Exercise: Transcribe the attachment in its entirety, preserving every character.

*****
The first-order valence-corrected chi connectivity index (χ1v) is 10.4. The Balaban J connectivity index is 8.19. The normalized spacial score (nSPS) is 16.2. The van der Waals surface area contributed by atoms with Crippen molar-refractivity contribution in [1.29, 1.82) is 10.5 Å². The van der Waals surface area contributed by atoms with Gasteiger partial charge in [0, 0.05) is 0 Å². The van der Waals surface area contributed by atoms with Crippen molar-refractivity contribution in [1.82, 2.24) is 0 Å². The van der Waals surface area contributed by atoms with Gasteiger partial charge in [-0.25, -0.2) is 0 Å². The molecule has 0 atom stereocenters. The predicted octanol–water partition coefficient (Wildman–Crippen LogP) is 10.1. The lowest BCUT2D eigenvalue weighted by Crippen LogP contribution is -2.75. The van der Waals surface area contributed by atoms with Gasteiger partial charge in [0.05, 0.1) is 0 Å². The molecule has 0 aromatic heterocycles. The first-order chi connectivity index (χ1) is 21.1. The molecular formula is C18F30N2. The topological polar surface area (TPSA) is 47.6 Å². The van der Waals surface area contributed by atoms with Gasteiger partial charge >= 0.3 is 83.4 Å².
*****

The first-order valence-corrected chi connectivity index (χ1v) is 10.4. The Balaban J connectivity index is 8.19. The normalized spacial score (nSPS) is 16.2. The van der Waals surface area contributed by atoms with Crippen molar-refractivity contribution in [1.29, 1.82) is 10.5 Å². The van der Waals surface area contributed by atoms with Gasteiger partial charge in [0, 0.05) is 0 Å². The van der Waals surface area contributed by atoms with Crippen molar-refractivity contribution in [1.82, 2.24) is 0 Å². The van der Waals surface area contributed by atoms with Gasteiger partial charge in [-0.25, -0.2) is 0 Å². The molecule has 0 atom stereocenters. The predicted octanol–water partition coefficient (Wildman–Crippen LogP) is 10.1. The lowest BCUT2D eigenvalue weighted by Crippen LogP contribution is -2.75. The van der Waals surface area contributed by atoms with Gasteiger partial charge in [0.05, 0.1) is 0 Å². The molecule has 0 aromatic heterocycles. The first-order chi connectivity index (χ1) is 21.1. The molecular formula is C18F30N2. The topological polar surface area (TPSA) is 47.6 Å². The van der Waals surface area contributed by atoms with Gasteiger partial charge >= 0.3 is 83.4 Å².